It's a legal requirement on commercial boats that the LPG bottle enclosure is vented overboard, from its LOWEST point.

A similar rule for caravans and cars etc couldn't hurt. No doubt owners would complain to the builders that dust enters their precious van or car if they did that!

Sometimes you just can't protect people from themselves.

Nothing can be built "idiot proof" - theres a continual improvement process in place that builds ever more incredulous versions of idiots! ;o)

Those are the ones who escape Darwins law of selection of only the fittest to reproduce. LOL

Good luck with it

Cheers


AnswerID: 373357

Follow Up By: Flywest - Monday, Jul 06, 2009 at 21:06

Monday, Jul 06, 2009 at 21:06
Something else I learned - about electrical sources that can and will ignite those trapped flammable fumes.

Guy I know of set his boat alight at sea off Darwin with a under deck fuel spill, resulting in an 18 hours swim and long barefoot walk thru the crock infested and oyster encrusted mangroves back to Darwin to get help.

It was a small 16 ft center console with an underfloor tank.

One of the fuel hoses split with age & perishing and there was maybe a half cup full of fuel floating on top of normal bilge water.

He lifted the floor hatch, when he smelled petrol fumes, and saw some of the fuel floating on top of the water.

He did make a precautionary "mayday call" on his radio, but hadn't got round to giving his exact position (1st mistake) - just mentioning that he had small fuel spill underfloor and MIGHT be needing help if he couldn't deal with it and a ROUGH location - said he would call again when all was under control.

He was worried that the triggering of the radio & mike, might set off a spark to ignite the fuel, so only made that first radio call and kept it short with no ECACT location (Lats and Longs).

Then he got worried about any stray electrical sparks, that might start a fire so decided to disable the starting battery system etc by turning the Cole Hersey type isolator switch off.

That was his 2nd mistake that nearly cost him and his mate their lives & what created the spark that set it alight.

His thinking was right - a fuel tank leak COULD elevate the auto bilge switch level as tho it were water under deck increasing in depth and cause the bilge pump to auto float switch start or trigger a high water alarm.

Such bilge pumps are designed to pump water not petrol - the electrical engine within is NOT spark shielded in any way, and more than one bilge pump has blown up a boat with a leaking fuel tank below decks before today.

His problem was - he had the WRONG type of Cole Hersey isolator switch fitted to his boat, it was an automotive type NOT a marine type.

There is a difference?????

You bet there is and to this day on automotive and rec boating sites in Oz I've never seen this mentioned.

There are two type of these battery isolators, automotive and marine.

Heres the difference for those who don't know.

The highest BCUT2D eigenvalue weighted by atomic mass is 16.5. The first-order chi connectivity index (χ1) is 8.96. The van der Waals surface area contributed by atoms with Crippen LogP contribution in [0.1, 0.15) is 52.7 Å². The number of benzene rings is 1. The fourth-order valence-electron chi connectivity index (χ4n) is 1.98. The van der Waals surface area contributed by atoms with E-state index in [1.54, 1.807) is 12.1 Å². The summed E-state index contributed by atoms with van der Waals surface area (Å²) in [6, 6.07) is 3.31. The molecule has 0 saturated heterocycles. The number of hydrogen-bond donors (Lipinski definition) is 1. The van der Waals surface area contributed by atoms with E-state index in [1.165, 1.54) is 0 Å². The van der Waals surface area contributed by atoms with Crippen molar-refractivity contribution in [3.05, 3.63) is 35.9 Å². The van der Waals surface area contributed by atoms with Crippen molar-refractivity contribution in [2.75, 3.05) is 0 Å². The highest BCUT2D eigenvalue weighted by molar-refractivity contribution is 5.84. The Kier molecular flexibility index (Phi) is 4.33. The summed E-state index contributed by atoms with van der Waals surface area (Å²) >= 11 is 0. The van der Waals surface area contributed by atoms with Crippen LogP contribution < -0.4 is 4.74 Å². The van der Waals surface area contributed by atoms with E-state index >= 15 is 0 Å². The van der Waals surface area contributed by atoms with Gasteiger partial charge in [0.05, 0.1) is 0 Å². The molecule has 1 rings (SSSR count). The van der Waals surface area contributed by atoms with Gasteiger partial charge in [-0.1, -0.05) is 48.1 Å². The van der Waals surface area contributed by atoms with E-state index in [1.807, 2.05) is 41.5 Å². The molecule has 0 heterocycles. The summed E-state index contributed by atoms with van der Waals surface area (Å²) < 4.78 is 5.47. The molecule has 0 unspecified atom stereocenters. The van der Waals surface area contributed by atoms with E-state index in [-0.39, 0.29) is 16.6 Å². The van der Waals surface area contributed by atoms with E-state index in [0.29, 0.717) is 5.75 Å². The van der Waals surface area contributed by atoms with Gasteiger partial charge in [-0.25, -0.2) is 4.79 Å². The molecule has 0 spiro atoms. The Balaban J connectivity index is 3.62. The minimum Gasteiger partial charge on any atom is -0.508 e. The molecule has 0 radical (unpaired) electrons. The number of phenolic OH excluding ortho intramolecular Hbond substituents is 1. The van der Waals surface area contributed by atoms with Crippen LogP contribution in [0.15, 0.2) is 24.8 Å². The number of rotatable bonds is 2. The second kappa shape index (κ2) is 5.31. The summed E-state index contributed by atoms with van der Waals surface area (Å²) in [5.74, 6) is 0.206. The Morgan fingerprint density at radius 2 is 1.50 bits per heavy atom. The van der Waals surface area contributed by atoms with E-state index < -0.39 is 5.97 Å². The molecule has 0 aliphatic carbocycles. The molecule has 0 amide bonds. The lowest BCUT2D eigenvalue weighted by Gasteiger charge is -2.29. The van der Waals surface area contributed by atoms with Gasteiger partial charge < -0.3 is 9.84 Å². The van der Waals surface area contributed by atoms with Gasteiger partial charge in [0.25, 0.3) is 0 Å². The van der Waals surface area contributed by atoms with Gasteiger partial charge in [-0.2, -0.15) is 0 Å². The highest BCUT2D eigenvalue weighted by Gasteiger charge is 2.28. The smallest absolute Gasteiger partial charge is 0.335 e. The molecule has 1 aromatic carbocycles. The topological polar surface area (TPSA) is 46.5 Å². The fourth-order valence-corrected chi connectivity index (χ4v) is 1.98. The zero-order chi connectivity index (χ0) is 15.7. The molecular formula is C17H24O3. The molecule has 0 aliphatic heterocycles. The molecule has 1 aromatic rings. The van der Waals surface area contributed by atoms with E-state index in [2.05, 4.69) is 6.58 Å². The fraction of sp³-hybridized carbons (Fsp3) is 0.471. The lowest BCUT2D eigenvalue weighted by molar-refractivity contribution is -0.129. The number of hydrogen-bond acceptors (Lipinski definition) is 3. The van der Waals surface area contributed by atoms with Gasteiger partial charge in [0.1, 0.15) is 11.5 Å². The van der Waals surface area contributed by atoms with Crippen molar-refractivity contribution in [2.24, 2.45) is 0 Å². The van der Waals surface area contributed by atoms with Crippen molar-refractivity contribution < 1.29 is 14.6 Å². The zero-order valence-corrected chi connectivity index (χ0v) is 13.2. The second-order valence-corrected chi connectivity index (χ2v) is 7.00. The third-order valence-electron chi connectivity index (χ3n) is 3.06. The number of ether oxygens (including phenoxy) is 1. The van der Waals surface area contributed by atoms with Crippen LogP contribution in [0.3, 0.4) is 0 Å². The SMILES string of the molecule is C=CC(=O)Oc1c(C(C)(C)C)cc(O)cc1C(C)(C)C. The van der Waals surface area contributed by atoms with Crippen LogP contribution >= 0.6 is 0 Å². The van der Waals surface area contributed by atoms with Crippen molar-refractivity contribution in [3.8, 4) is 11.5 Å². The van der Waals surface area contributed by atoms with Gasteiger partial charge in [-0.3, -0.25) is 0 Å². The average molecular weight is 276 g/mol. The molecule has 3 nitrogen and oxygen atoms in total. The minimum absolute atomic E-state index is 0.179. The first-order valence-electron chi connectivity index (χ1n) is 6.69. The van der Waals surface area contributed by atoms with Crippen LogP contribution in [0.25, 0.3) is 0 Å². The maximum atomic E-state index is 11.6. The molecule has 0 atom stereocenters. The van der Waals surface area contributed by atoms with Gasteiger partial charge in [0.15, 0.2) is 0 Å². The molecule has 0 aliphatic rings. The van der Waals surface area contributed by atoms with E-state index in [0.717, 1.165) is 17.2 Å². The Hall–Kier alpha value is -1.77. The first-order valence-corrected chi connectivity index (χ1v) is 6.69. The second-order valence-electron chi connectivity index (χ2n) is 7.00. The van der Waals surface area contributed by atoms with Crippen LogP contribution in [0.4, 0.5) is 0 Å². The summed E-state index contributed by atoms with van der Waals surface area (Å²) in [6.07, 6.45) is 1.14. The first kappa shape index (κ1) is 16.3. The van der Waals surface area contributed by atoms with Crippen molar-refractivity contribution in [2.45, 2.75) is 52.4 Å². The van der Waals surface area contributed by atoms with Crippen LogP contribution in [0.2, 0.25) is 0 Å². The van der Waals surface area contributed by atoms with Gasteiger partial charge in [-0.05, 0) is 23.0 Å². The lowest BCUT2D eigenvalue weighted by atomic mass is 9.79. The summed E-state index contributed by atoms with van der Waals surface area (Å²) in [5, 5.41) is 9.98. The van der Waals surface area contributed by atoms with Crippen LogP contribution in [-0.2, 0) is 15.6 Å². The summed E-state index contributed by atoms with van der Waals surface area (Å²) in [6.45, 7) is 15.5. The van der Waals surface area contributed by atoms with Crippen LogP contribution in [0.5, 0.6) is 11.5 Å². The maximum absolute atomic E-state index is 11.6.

Automotive are whats called "make before you break" isolators, and Marine are whats called "BreaK Before You Make" isolators.

As all offroaders know, these multiple battery setups utilise these cole hersey type switches to connect and disconnect various arrangements of multiple batteries.

The "Make Before You Break" type are set up to break one circuit before you connect and make the second circuit.

These can be a problem for some types of engines especially thosenewer types with sensitive electronically controlled computer ignitions and fuel injection systems etc and alternators with diodes etc.

It's not good for some of these to be without anywhere for the current to go when the alternator is spinning!

For this reason we hear of rules like:-

"Never siwtch thru the "OFF" position while the engine/s are running!"

This is because IF they break the first circuit before making the next circuit - we are momentarilly left with a alternator making current with no battery for it to go too.

Results can be spattered diodes in the alternator or loss of computer default manufacturer settings while there is a momentary power loss.

Another type of Cole Hersey type switch for marine use is the "Make Before Break" type - where the connector position within the switch is set such that the second circuit is made before the first circuit connection is broken.

This type allows a continuous flow of electricity, while the changes are being made.

The same Rule as above tho still applies because at the OFF position - the circuits ARE broken totally - so again regardles of the type of switch you should STILL "never switch thru the OFF position while the engine is running", no matter how fast you think you can twist it.

Using the Make before you break type of switch theres far LESS tendency for a spark to jump to the next connector because the crucuit is already open via the previous connector before it is broken - the next is already connected.